In which I use the word commingled

I woke up this morning with a magnificent cold, but I am not bummed out, for it is two days until I go meet the knitters in New Jersey, and three sleeps until I walk among the forces of Rhinebeck. Wool heals. I feel this.

That’s why, in the interest of healing my cold I am going to spend all day knitting and stash managing. If I didn’t have a cold I would totally spend today cleaning and doing laundry. Totally. I’ll need to start new socks since these are finished.


Monkey socks, Hazel Knits, Sailors Delight (currently sold out, but she’s got a mailing list going on and is dyeing as fast as she can.) A portion of each sale of this colourway goes to Doctors Without Borders, and it’s beautiful besides.


Modifications: I changed the top of the Monkey to a picot edge.

I read all the comments from yesterday, and the advice is overwhelmingly in accord. Wash the yarn first. Since I always do as I am told (stop that laughing) I’m washing it. A couple of people asked how I would wash the yarn if it was on the cone, so I thought I might explain before somebody tries that and blames me for the ensuing disaster. You can’t wash yarn on the cone. (I feel sure that this is definite.) I went and got my niddy-noddy, and I put the cone on the floor and started reeling it off.


When I’m making my own skeins I always try to keep in mind that I don’t want to make one bigger than I can eventually wind on my ball winder.


I tied it very carefully in 4 places. (There are instructions here on how to tie a skein.) I will leave to your imagination the absolutely gory consequences of attempting to wash a bunch of yarn if you haven’t prevented tangles properly. I shudder to think of the sodden heap of hopelessly commingled yarn that would result, and you can trust me, it does result. Thus secured, I removed it from the niddy-noddy and pitched it into a sink full of very hot soapy water.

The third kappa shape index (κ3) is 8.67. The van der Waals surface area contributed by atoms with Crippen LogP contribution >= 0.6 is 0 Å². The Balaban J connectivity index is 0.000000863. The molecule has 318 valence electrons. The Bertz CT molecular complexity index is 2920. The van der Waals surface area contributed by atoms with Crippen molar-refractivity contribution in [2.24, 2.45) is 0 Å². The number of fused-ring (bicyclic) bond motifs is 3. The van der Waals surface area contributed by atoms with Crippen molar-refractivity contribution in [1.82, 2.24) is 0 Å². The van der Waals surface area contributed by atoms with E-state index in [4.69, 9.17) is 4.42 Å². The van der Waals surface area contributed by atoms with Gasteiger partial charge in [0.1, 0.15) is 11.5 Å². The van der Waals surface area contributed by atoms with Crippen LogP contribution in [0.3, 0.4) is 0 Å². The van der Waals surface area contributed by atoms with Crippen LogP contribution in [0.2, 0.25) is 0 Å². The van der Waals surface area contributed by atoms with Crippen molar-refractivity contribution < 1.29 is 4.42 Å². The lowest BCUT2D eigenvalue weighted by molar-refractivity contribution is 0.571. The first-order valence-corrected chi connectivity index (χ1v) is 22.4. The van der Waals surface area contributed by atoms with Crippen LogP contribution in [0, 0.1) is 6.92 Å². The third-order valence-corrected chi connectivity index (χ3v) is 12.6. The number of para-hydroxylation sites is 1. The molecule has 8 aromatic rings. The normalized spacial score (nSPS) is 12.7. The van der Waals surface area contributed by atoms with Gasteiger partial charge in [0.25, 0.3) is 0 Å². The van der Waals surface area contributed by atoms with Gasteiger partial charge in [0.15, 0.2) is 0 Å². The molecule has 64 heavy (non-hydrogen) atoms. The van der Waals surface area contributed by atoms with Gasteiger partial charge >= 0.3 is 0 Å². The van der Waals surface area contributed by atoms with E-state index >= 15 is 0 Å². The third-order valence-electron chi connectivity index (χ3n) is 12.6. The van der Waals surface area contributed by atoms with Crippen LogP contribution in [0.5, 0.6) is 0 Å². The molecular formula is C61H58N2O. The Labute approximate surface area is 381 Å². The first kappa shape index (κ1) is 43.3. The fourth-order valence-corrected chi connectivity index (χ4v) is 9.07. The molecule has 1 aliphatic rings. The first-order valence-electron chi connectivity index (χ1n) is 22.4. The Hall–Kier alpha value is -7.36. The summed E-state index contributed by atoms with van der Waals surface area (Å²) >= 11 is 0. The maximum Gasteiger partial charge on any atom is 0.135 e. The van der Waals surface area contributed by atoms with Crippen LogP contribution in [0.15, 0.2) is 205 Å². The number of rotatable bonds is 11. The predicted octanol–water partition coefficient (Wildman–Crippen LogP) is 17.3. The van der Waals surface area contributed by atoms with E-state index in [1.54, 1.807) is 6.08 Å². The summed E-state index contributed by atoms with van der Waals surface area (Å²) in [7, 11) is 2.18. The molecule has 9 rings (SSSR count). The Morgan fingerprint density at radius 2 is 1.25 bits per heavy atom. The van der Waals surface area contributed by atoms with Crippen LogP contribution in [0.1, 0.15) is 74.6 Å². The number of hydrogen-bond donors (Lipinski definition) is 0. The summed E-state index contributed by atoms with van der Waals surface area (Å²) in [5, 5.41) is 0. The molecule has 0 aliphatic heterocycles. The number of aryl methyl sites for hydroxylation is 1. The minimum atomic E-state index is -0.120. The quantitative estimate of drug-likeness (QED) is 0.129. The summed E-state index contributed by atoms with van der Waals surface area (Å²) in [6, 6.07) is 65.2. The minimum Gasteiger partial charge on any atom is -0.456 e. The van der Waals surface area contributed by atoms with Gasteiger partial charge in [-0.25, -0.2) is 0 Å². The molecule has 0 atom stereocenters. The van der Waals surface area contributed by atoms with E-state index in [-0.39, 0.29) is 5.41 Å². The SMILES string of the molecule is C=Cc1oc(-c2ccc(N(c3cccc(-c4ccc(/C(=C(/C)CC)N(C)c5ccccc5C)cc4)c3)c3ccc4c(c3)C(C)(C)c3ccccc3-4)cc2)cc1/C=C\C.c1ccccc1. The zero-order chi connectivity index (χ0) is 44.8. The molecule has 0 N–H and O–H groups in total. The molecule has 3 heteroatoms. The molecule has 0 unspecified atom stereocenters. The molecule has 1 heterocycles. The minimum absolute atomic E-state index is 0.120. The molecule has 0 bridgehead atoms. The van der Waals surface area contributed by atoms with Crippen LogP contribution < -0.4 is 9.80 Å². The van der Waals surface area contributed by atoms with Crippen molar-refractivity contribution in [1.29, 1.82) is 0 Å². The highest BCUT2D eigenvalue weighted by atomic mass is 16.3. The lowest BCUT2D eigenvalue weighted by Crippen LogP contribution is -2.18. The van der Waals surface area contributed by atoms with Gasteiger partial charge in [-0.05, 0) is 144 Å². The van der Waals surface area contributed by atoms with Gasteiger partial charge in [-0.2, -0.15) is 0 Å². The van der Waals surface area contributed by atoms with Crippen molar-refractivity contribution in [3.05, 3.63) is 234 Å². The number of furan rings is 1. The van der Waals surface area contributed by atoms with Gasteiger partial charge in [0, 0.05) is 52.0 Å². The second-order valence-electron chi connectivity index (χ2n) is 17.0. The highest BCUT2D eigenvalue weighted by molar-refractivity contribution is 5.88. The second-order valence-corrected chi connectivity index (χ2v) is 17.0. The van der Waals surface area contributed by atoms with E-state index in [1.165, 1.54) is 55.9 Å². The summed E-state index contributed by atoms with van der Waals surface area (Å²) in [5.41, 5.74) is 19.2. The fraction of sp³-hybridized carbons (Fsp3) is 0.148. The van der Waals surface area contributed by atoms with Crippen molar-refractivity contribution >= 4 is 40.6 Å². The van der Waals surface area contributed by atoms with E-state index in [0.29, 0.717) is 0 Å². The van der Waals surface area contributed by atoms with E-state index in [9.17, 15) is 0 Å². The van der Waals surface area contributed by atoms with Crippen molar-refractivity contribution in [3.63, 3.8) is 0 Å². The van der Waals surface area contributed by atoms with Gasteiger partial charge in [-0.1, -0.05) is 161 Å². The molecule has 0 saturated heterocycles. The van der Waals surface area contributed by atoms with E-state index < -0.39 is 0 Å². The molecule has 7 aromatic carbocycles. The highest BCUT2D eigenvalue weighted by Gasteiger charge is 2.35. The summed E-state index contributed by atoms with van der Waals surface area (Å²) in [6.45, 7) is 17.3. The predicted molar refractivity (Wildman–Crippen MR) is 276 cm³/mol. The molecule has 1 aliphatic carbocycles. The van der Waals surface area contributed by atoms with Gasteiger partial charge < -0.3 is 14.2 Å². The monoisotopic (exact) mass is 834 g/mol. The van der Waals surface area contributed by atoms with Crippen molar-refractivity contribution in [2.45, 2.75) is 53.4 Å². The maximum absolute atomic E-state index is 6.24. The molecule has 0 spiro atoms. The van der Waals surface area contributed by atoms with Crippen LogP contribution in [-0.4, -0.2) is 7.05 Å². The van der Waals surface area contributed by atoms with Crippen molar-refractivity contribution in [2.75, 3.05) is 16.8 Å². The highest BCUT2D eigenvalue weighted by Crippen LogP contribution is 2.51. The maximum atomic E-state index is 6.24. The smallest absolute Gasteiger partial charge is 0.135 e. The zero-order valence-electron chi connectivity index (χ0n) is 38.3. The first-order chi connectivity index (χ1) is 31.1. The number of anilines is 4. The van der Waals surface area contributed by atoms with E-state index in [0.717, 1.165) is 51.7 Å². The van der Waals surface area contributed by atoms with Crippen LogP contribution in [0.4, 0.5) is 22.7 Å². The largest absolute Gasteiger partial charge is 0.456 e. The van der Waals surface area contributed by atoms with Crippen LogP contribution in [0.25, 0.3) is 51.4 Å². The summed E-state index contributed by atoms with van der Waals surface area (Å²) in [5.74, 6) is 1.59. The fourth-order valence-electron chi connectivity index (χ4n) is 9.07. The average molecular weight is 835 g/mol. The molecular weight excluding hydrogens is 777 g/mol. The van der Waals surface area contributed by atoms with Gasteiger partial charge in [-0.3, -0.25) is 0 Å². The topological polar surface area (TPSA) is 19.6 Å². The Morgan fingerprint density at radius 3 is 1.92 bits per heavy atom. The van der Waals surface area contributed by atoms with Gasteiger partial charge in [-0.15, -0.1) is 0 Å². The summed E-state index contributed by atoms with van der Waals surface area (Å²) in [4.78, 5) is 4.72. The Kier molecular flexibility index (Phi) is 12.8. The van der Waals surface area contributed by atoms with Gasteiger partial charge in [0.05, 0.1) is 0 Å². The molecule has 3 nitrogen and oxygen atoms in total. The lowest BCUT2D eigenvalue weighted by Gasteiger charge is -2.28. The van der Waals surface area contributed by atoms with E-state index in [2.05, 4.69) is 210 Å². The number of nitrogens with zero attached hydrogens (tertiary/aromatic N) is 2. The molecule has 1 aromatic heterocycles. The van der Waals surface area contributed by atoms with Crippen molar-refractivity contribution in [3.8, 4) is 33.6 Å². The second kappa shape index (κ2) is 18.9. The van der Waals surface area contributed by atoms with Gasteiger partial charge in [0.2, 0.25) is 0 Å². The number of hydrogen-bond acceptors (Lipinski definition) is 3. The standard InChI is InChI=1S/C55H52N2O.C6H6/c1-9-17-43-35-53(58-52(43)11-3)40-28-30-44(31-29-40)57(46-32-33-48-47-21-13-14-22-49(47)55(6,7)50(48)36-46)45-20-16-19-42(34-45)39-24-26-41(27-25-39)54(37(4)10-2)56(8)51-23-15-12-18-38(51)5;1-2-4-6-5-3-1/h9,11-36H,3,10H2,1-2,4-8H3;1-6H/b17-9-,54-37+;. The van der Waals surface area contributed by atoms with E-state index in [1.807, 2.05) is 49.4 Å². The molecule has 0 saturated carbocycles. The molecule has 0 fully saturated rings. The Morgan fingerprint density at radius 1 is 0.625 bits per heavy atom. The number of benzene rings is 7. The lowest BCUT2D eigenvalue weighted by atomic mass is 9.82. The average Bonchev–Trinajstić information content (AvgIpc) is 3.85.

(I used dish soap. I don’t think SOAK or Eucalan would do it.) I let it sit for a few minutes to become thoroughly wet, then swished and squeezed it for a little. (I am not worried about this yarn felting, but it might be a concern of mine with a different sort of yarn, so if you try this, don’t forget to use your brain.) I pulled it out and squeezed as much water out as I could, repeated with rinse water, then rolled it up in a towel and stood on it to get more water out, then hung it outside to dry. I’d guess that the total time investment (especially if you do not take pictures

) is about 10 minutes per skein.


(It is tied to that chair pretty darn firmly, lest yee think I forget the squirrel.) I happened to toss a washed and dried and an unwashed skein on the ground while I was taking pictures of the one on the chair and looked down.


I was struck (again) by the incredible difference between the washed (left) and the unwashed (right.) You guys were right to insist on the washing. The clean wool looks so much more appealing, it’s going to be way more pleasant to spend time with, which is good, since I’ve decided to go down a needle size. I was on the knitalong page for the Sunrise Circle Jacket, and saw a note from Kate Gilbert where she said that you want this fabric firm when knit, which, since I love this yarn so much I want to marry it, totally means I won’t be using another yarn and also won’t be getting gauge, which means I’m going to refigure the thing, which means…..

Well. That this yarn and I are likely going to be spending a lot of quality time together.